Sign The First-Ever 3-D Printed Petition, And Build An Elephant

Five 3-D printers have been rigged to create a life-size elephant piece by piece, incorporating signatures from a World Animal Protection petition as part of a campaign created by Amsterdam’s FHV BBDO.

A 3-D printed petition is slowly but surely coming to life in the form of a life-size elephant at Amsterdam’s Schiphol Airport.


Here’s how: Every time a person signs a World Animal Protection petition calling on the Dutch to pledge never to ride an elephant again, a 3-D printing setup prints a portion of the animal embedded with the signer’s name in a special font called Elephont designed to resemble the skin of an elephant. More than 20,000 people have already added their signatures to the petition, and you can see a live stream of the progress right now.

It’s being billed as the world’s first-ever 3-D printed petition by FHV BBDO, the Amsterdam agency, that, along with client World Animal Protection, collaborated with 3-D printer manufacturer Ultimaker, creative production company Minivegas and 3-D designer Joris van Tubergen to create the spectacle.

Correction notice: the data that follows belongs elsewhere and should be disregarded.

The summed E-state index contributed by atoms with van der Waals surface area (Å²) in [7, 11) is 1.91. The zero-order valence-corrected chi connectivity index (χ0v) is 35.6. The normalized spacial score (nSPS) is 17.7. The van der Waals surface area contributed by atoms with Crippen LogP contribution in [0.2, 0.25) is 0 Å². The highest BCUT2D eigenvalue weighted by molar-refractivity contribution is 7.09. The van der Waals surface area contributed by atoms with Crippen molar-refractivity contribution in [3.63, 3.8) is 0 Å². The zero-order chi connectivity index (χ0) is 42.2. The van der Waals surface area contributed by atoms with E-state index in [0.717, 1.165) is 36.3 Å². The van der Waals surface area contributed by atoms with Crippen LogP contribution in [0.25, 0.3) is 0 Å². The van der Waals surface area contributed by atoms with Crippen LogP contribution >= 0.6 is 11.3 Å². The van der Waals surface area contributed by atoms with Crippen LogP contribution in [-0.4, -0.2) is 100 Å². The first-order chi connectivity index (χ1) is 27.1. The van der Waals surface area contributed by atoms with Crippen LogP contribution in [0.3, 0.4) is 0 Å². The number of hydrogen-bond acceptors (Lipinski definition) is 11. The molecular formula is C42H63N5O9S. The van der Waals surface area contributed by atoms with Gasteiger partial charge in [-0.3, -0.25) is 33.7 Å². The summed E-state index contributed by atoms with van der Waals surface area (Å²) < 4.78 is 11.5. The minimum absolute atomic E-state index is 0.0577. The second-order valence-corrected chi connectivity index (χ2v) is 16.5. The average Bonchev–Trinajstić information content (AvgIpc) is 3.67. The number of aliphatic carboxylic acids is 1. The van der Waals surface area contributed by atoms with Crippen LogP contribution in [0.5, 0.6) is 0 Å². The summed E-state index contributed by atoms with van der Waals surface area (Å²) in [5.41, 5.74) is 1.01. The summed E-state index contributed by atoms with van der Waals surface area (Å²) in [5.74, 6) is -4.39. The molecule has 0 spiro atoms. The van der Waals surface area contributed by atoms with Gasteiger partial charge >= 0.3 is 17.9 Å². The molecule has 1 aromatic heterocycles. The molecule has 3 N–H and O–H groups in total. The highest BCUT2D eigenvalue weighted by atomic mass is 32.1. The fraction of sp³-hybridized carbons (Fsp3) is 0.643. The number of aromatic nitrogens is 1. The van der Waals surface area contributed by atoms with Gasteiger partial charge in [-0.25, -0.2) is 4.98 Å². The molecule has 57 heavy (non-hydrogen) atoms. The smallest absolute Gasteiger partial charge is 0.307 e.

Five customized Ultimaker 3-D printers are being used to produce the massive elephant. “It takes an ordinary 3-D printer months to print large objects, but by using five 3-D printers simultaneously and printing very high columns, we managed to reduce printing time dramatically,” explains van Tubergen in a press release.

World Animal Protection hopes the unique display will call attention to the cruelty inflicted on thousands of elephants in the tourism industry. “Every participant literally helps to build awareness for elephant abuse,” says Pascal de Smit, director of The Netherlands office of World Animal Protection.

Most of the elephants used for rides and featured in shows have been captured illegally from the wild, according to the organization, and they suffer severe pain, stress and suffering for the amusement of human beings.

If you happen to be passing through the Amsterdam Airport Schiphol, you can see the World Animal Protection 3-D printing installation in person in a pop-up pavilion in front of the main entrance until August 30.


About the author

Christine Champagne is a New York City-based journalist best known for covering creativity in television and film, interviewing the talent in front of the camera and behind-the-scenes. She has written for outlets including Emmy, Variety,, Redbook, Time Out New York and